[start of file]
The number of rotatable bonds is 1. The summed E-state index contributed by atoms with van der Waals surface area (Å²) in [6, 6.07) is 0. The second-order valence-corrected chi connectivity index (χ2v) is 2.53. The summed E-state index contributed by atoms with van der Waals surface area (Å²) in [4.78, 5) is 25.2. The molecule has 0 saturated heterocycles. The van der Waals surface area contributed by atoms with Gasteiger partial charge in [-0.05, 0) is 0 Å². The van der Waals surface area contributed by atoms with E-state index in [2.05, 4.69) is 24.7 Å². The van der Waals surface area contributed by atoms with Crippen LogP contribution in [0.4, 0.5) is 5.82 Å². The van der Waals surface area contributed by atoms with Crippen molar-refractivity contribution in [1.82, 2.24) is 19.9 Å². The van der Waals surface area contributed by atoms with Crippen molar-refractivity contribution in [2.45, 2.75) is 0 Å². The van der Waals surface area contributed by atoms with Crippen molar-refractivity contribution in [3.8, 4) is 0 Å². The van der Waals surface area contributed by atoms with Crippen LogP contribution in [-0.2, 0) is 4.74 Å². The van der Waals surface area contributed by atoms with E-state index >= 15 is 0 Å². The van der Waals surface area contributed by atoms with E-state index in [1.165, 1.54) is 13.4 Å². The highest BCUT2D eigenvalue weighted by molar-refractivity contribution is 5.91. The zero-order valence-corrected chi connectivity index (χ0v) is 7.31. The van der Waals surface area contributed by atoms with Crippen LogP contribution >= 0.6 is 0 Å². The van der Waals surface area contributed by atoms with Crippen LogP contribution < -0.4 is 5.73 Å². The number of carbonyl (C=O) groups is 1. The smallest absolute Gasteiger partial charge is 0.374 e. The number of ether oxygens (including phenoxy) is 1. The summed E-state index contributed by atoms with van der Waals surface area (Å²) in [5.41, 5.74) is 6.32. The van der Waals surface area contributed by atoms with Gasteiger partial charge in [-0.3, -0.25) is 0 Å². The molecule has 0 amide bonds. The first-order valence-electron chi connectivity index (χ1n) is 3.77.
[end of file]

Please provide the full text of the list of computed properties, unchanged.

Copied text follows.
The number of rotatable bonds is 1. The summed E-state index contributed by atoms with van der Waals surface area (Å²) in [6, 6.07) is 0. The second-order valence-corrected chi connectivity index (χ2v) is 2.53. The summed E-state index contributed by atoms with van der Waals surface area (Å²) in [4.78, 5) is 25.2. The molecule has 0 saturated heterocycles. The van der Waals surface area contributed by atoms with Gasteiger partial charge in [-0.05, 0) is 0 Å². The van der Waals surface area contributed by atoms with E-state index in [2.05, 4.69) is 24.7 Å². The van der Waals surface area contributed by atoms with Crippen LogP contribution in [0.4, 0.5) is 5.82 Å². The van der Waals surface area contributed by atoms with Crippen molar-refractivity contribution in [1.82, 2.24) is 19.9 Å². The van der Waals surface area contributed by atoms with Crippen molar-refractivity contribution in [2.45, 2.75) is 0 Å². The van der Waals surface area contributed by atoms with Crippen molar-refractivity contribution in [3.8, 4) is 0 Å². The van der Waals surface area contributed by atoms with Crippen LogP contribution in [-0.2, 0) is 4.74 Å². The van der Waals surface area contributed by atoms with E-state index >= 15 is 0 Å². The van der Waals surface area contributed by atoms with E-state index in [1.165, 1.54) is 13.4 Å². The highest BCUT2D eigenvalue weighted by molar-refractivity contribution is 5.91. The zero-order valence-corrected chi connectivity index (χ0v) is 7.31. The van der Waals surface area contributed by atoms with Crippen LogP contribution >= 0.6 is 0 Å². The van der Waals surface area contributed by atoms with Crippen LogP contribution < -0.4 is 5.73 Å². The number of carbonyl (C=O) groups is 1. The smallest absolute Gasteiger partial charge is 0.374 e. The number of ether oxygens (including phenoxy) is 1. The summed E-state index contributed by atoms with van der Waals surface area (Å²) in [5.41, 5.74) is 6.32. The van der Waals surface area contributed by atoms with Gasteiger partial charge in [-0.3, -0.25) is 0 Å². The molecule has 0 amide bonds. The first-order valence-electron chi connectivity index (χ1n) is 3.77.